Plating articles in a rotating container, usually a perforated cylinder that operates at least partially submerged in a solution.
Same as bar.
(1) A chemical substance that yields hydroxyl ions (OH) when dissolved in water. Compare with acid . (2) The surface on which a single-point tool rests when held in a tool post. Also known as heel. (3) In forging, see anvil.
(1) The metal present in the largest proportion in an alloy; brass, for example, is a copper-base alloy. (2) The metal to be brazed, cut, soldered, or welded. (3) After welding, that part of the metal that was not melted. (4) A metal that readily oxidizes or that dissolves to form ions. Contrast with noble metal (2).
basic bottom and lining
The inner bottom and lining of a melting furnace, consisting of materials such as crushed burned dolomite, magnesite, magnesite bricks, or basic slag that give a basic reaction at the operating temperature.
basic oxygen furnace
A large tiltable vessel lined with basic refractory material that is a type of furnace for modern steelmaking. After the furnace is charged with molten pig iron (which usually comprises 65 to 75% of the charge), scrap steel, and fluxes, a lance is brought down near the surface of the molten metal and a jet of high-velocity oxygen impinges on the metal. The oxygen reacts with carbon and other impurities in the steel to form liquid compounds that dissolve in the slag and gases that escape from the top of the vessel.
Refractories whose major constituent is lime, magnesia, or both, and which may react chemically with acid refractories, acid slags, or acid fluxes at high temperatures. Basic refractories are used for furnace linings. Compare with acid refractory.
Steel melted in a furnace with a basic bottom and lining and under a slag containing an excess of a basic substance such as magnesia or lime.
See preferred term substrate.
A quantity of materials formed during the same process or in one continuous process and having identical characteristics throughout. See also lot.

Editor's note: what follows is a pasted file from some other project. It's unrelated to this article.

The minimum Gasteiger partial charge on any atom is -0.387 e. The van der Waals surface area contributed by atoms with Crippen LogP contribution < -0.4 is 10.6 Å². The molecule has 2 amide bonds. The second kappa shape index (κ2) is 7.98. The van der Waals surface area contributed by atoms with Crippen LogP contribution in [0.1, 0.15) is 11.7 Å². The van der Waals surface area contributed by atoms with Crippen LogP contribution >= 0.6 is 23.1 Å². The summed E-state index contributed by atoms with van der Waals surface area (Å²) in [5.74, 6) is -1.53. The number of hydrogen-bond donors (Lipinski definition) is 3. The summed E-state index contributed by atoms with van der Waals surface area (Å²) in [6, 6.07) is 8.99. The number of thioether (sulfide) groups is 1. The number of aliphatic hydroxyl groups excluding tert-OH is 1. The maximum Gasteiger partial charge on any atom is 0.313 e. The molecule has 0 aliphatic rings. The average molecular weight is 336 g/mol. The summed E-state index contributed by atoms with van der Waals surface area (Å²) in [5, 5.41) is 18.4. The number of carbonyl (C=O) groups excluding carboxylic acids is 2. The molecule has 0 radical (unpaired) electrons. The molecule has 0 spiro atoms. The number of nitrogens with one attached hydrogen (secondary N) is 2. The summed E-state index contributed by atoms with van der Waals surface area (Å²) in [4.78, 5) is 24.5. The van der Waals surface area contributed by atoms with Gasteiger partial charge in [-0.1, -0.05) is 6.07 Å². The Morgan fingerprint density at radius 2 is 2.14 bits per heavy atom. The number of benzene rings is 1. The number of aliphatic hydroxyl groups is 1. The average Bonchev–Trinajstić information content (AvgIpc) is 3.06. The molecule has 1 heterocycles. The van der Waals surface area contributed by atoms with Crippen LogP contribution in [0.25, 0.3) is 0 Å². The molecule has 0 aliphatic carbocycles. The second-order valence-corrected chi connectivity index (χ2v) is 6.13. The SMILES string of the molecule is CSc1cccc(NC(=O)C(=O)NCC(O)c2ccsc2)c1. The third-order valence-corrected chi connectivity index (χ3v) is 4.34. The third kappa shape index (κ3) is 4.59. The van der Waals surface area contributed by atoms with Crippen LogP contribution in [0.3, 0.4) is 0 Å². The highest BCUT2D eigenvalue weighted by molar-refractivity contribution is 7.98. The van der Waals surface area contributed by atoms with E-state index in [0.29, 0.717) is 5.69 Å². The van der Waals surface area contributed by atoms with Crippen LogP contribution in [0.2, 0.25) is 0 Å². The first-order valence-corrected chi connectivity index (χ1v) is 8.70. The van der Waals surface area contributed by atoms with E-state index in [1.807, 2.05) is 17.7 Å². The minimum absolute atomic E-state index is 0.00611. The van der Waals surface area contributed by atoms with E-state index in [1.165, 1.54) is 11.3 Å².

A furnace used to heat treat a single load at a time. Batch-type furnaces are necessary for large parts such as heavy forgings and are preferred for complex alloy grades requiring long cycles.
The phenomenon by which plastic deformation increases yield strength in the direction of plastic flow and decreases it in other directions.
A whitish to reddish mineral composed largely of hydrates of alumina having a composition of Al2O3·2H2O. It is the most important ore (source) of aluminum, alumina abrasives, and alumina-base refractories.
A process for extracting alumina from bauxite ore before the electrolytic reduction. The bauxite is digested in a solution of sodium hydroxide, which converts the alumina to soluble aluminate. After the “red mud” residue has been filtered out, aluminum hydroxide is precipitated, filtered out, and calcined to alumina.
Macroscopic progression marks on a fatigue fracture or stress-corrosion cracking surface that indicate successive positions of the advancing crack front. The classic appearance is of irregular elliptical or semielliptical rings, radiating outward from one or more origins. Beach marks (also known as clamshell marks or arrest marks) are typically found on service fractures where the part is loaded randomly, intermittently, or with periodic variations in mean stress or alternating stress. See also striation.
(1) Half-round cavity in a mold, or half-round projection or molding on a casting. (2) A single deposit of weld metal produced by fusion.
A flange reinforced by a low ridge, used mostly around a hole.
Raising a ridge or projection on sheet metal.
See preferred term surfacing weld.
The maximum bearing stress that can be sustained. Also, the bearing stress at that point on the stress-strain curve at which the tangent is equal to the bearing stress divided by n% of the bearing hole diameter.
The shear load on a mechanical joint (such as a pinned or riveted joint) divided by the effective bearing area. The effective bearing area of a riveted joint, for example, is the sum of the diameters of all rivets times the thickness of the loaded member.
A method of determining the response to stress (load) of sheet products that are subjected to riveting, bolting, or a similar fastening procedure. The purpose of the test is to determine the bearing strength of the material and to measure the bearing stress versus the deformation of the hole created by a pin or rod of circular cross section that pierces the sheet perpendicular to the surface.
(1) The stationary portion of a press structure that usually rests on the floor or foundation, forming the support for the remaining parts of the press and the pressing load. The bolster and sometimes the lower die are mounted on the top surface of the bed. (2) For machine tools, the portion of the main frame that supports the tool, the work, or both. (3) Stationary part of the shear frame that supports the material being sheared and the fixed blade.
A layer of metal disturbed by mechanical working, wear, or mechanical polishing presumed to be without regular crystalline structure (amorphous); originally applied to grain boundaries.
A continuous-type furnace that uses a mesh-type or cast-link belt to carry parts through the furnace.
Grinding with an abrasive belt.
Casting sand molds by hand tamping loose or production patterns at a bench without the assistance of air or hydraulic action.
The length of the arc of the neutral axis between the tangent points of a bend.